Flying Solo

HARLAN WORKED FOR A WASTE HAULING FIRM operating a front-end loader. During a two-week period, several customers reported unpleasant encounters with him to his supervisor, Metcalfe. The supervisor then left a note on Harlan's locker, asking him to stay after his shift ended for a meeting. Metcalfe planned to confront Harlan with the complaints and get his side of the story.

Fearing that he would be chewed out, disciplined or, worse, let go, Harlan ignored the request and went straight home after work. From there, he called his boss and said that he did not want to meet until he could arrange for a co-worker to be present during the encounter. Metcalfe brushed aside the suggestion and ordered Harlan to return to the company office immediately, or consider himself out of a job. Harlan said he'd show up if a co-worker were present, and Metcalfe fired him. Harlan was told he could return the following day only to clean out his locker and pick up his final paycheck. If Harlan did not show up, Metcalfe warned, the contents of his locker would be thrown away, and his paycheck would be mailed to him.

The waste company has no unionized employees, and no one has a written employment agreement. Harlan, the other drivers, helpers, supervisors and managers are all at-will employees. They can be fired for almost any reason — or for no reason — and they have no recourse, except if their dismissal were, for example, motivated by racial considerations.

The issue of whether or not someone in Harlan's shoes has a right to bring a co-worker to a meeting like the one requested by Metcalfe has followed a twisting path.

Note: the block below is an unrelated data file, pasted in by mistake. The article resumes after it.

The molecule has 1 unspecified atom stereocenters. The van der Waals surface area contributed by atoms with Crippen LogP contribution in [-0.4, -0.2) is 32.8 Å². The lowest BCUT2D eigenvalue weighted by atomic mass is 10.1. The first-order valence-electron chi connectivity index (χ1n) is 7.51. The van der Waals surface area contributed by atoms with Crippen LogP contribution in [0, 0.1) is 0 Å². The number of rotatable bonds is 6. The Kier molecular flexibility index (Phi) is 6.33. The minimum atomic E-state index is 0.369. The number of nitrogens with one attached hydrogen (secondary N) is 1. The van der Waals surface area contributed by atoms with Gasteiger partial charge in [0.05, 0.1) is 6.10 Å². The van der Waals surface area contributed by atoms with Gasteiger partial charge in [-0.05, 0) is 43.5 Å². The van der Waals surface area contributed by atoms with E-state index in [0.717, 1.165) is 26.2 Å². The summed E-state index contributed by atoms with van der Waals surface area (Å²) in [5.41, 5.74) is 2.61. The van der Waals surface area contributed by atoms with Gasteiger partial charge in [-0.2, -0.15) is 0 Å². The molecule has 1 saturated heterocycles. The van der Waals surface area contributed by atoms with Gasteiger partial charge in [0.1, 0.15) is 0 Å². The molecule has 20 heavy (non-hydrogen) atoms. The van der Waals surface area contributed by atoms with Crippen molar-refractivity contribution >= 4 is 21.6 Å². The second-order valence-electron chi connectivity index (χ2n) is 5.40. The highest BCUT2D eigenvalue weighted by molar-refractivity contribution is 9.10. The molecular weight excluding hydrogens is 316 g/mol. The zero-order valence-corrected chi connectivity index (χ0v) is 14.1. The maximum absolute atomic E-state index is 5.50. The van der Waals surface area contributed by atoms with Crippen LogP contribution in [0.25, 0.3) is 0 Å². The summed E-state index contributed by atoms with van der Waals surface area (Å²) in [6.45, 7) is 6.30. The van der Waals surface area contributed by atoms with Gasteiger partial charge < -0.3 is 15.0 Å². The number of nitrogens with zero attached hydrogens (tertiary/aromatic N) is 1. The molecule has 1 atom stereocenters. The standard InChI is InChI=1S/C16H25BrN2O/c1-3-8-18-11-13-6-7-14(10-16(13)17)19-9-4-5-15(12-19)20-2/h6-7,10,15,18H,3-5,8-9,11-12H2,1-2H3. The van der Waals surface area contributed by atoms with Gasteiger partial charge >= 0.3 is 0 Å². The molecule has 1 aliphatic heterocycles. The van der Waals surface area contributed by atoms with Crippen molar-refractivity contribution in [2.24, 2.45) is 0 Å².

Thirty years ago, the U.S. Supreme Court upheld the National Labor Relations Board's (NLRB) interpretation of the National Labor Relations Act that an employee had the right to union representation at a prediscliplinary interview. [NLRB v. J. Weingarten Inc., 420 U.S. 251 (1973)] Section 7 of the Act provides that employees have the right to engage in “concerted activities for the purposes of … mutual aid or protection.”

Since that time, however, the NLRB has flip-flopped on whether employees in non-union settings may rely on the Weingarten decision. In 1982, the board first extended the ruling to non-union employees. Just three years later, it reversed itself. Fifteen years after that decision, the NLRB reverted to its 1982 position and said that non-union employees had a right to have a co-worker present during an interview with their employer. [Epilepsy Foundation of Northeast Ohio, 331 NLRB 676 (2000)] That position gained further solidity when a federal appeals court said the board's interpretation of Section 7 was reasonable. [Epilepsy Foundation of Northeast Ohio v. NLRB, 268 F.3d 1095 (D.C. 2001)]

However, the issue took another twist last year when, by a 3-2 vote, the NLRB gelded its own Epilepsy Foundation decision. The board held that although unrepresented non-union workers may ask to have a co-worker present during an investigatory interview and cannot be disciplined for making the request, an employer can safely ignore the request without violating the federal labor law. [IBM Corp., 341 NLRB No. 148 (June 9, 2004)]

Unfortunately for Harlan — and other non-union at-will waste industry employees who may find themselves in a similar situation — employers can turn a deaf ear to pleas to have a witness present during grillings by the boss.